I’ve come to be increasingly baffled by the high degree cynicism and immorality displayed in big-time politics. For example, Senators who genuinely do believe that carbon dioxide emissions are contributing to a global climate crisis seem to think nothing of nevertheless taking actions that endanger the welfare of billions of people on the grounds that acting otherwise would be politically problematic in their state. In other words, they don’t want to do the right thing because their self-interest points them toward doing something bad. But it’s impossible to imagine these same Senators stabbing a homeless person in a dark DC alley to steal his shoes. And what’s more, the entire political class would be (rightly!) shocked and appalled by the specter of a Senator murdering someone for personal gain. Yet it’s actually taken for granted that “my selfish desires dictate that I do x” constitutes a legitimate reason to do the wrong thing on important legislation.
I'm consistently surprised by the resistance to admitting the human impact of policy changes. It would be, for instance, very uncouth to say that a coal-state senator who opposed climate change legislation was literally consigning thousands of people to death in order to protect hometown interests...[T]hese debates take place at a high level of abstraction. That's how you get weird situations wherein a congressman who has spent two decades enriching industry and voting to cut Medicaid and welfare can be run out of office because he crossed an ethical line and had an affair or took a kickback. The moral dimension is entirely absent in discussions of policy, as if we've all signed some agreement admitting that the cost to civility would be too great if we took the implications of each vote seriously.Let's start with Ezra's argument. There are a couple of things here. We have an empirical claim that "these debates take place at a high level of abstraction" and that "the moral dimension is entirely absent in discussions of policy." The first is just wrong, isn't it? From Ted Kennedy's famous floor speech condemning "Robert Bork's America" to the Sage of Wasilla's "Death Panels," lots of debates are at the level of the specific, not the general. And as both of those examples show, the specific examples are often used to get to a moral dimension about the effects of policy is often front-and-center in the debates. Listen to balanced budget fans talk about their issue; even a green eyeshade issue like that is just as likely to be framed in ethical or moral terms as it is in terms of (simply) practical effects.
What is generally avoided are claims about the motivations of political actors. We frequently criticize the morality of policies, but not (in proper civil debate) the morality of politicians. Ezra is right about that; in fact, normal parliamentary rules prohibit Members of Congress from questioning the motives of other Members. But that's not a bad thing; it's a very good thing. Matt talks about situations in which self-interest "constitutes a legitimate reason to do the wrong thing on important legislation." In fact, Members are not supposed to do things for pure self-interest; that's why bribery laws correctly (if perhaps ineffectively) distinguish between money going into the politician's pocket compared to campaign funds. It's because we assume that a politician's political self-interest is a good thing! If a West Virginia pol opposes climate legislation because it's bad for his constituents, that's not a moral outrage; that's democracy. He can, of course, be mistaken about what's good for his constituents (as his colleague who supports the law may be wrong about what's good for her constituents), but he's not wrong to act on what he believes is good for his re-election because his constituents will like it.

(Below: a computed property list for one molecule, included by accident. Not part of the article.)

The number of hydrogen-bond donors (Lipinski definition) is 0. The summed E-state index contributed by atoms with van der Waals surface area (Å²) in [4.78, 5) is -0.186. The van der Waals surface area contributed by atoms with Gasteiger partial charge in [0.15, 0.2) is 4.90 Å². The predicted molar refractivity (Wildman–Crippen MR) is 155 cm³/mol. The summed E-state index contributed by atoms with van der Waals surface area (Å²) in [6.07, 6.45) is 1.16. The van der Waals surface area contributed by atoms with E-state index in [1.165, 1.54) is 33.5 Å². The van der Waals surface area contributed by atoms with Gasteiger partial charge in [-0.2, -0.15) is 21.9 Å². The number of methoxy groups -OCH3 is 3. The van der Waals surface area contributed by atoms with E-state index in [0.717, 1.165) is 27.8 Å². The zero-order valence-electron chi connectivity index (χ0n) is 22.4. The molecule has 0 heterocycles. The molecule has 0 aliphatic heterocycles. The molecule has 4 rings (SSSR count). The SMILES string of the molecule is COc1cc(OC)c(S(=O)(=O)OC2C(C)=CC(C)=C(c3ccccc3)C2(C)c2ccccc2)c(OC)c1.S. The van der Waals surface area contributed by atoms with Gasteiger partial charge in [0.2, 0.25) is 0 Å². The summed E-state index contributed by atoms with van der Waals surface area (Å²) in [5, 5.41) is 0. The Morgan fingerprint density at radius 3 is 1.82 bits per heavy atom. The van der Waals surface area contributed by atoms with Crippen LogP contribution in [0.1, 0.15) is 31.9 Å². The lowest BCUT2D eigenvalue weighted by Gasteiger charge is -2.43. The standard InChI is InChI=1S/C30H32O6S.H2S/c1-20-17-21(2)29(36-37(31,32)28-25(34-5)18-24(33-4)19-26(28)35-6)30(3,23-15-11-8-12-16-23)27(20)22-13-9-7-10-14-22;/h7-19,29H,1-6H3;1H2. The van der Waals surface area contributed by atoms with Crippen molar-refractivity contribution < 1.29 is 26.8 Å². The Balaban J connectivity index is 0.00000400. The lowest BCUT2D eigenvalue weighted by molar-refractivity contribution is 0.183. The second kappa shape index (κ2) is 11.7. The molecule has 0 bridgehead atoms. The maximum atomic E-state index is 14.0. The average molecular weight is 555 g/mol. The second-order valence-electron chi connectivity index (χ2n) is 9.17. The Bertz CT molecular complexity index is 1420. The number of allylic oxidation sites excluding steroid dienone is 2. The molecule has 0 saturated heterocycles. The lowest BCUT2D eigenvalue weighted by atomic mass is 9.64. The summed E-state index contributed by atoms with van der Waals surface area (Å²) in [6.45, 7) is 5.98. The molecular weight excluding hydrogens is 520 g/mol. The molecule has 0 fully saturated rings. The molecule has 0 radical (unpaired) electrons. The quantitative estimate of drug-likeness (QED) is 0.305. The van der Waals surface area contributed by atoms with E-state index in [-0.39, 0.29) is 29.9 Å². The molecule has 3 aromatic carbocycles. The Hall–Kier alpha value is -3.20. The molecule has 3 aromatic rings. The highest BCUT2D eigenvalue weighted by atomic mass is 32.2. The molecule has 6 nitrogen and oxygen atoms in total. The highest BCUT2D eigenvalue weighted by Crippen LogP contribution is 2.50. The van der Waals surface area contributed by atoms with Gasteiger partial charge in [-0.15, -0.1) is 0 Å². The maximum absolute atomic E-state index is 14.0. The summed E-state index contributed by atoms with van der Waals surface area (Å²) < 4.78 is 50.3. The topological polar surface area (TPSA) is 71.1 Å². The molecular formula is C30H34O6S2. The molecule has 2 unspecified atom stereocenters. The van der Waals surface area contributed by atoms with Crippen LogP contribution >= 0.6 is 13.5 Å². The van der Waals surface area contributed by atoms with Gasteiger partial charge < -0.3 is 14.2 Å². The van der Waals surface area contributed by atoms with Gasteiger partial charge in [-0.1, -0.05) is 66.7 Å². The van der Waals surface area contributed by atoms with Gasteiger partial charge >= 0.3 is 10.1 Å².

Part of this is that democracy doesn't go well with absolutes. Yglesias is certain that there's a right thing and a wrong thing to do, but in a democracy, there really isn't any such thing. In a democracy, we allow for the possibility that my interests or views differ from the national interest (and I'm allowed to try to have those interests or views represented, no matter how parochial or wrong-headed they are).
Another part, though, is Bruce Reed's old distinction between wonks and hacks. Matt and Ezra are wonk pundits par excellence. I think that when Matt writes that being in Washington has made him " better and better at understanding other people’s ideologies," what he's saying is that he's had great wonk socialization. What he's missing is the hack point of view: why getting politics right, and not just getting policy right, is important in a democracy.
Moreover, we don't look at people's motives because, in a democracy, the motives aren't important; in fact, we have to assume that other people's motives are as good as ours are. We have to believe that the pol who says she believes that Death Panels are going to kill her baby really thinks it -- and we fight against her by questioning her understanding, her conclusions, her abilities, but not her motives. For more on why its important to leave motives out of politics, the best thing to read is Hannah Arendt's On Revolution. Here's an excerpt:
To be sure, every deed has its motives as it has its goal and its principle; but the act itself, though it proclaims its goal and makes manifest its principle, does not reveal the innermost motivation of the agent. His motives remain dark...most of the time from himself, from his self-inspection, as well. Hence, the search for motives...transforms all actors into hypocrites; the moment the display of motives begins, hypocrisy begins to poison all human relations.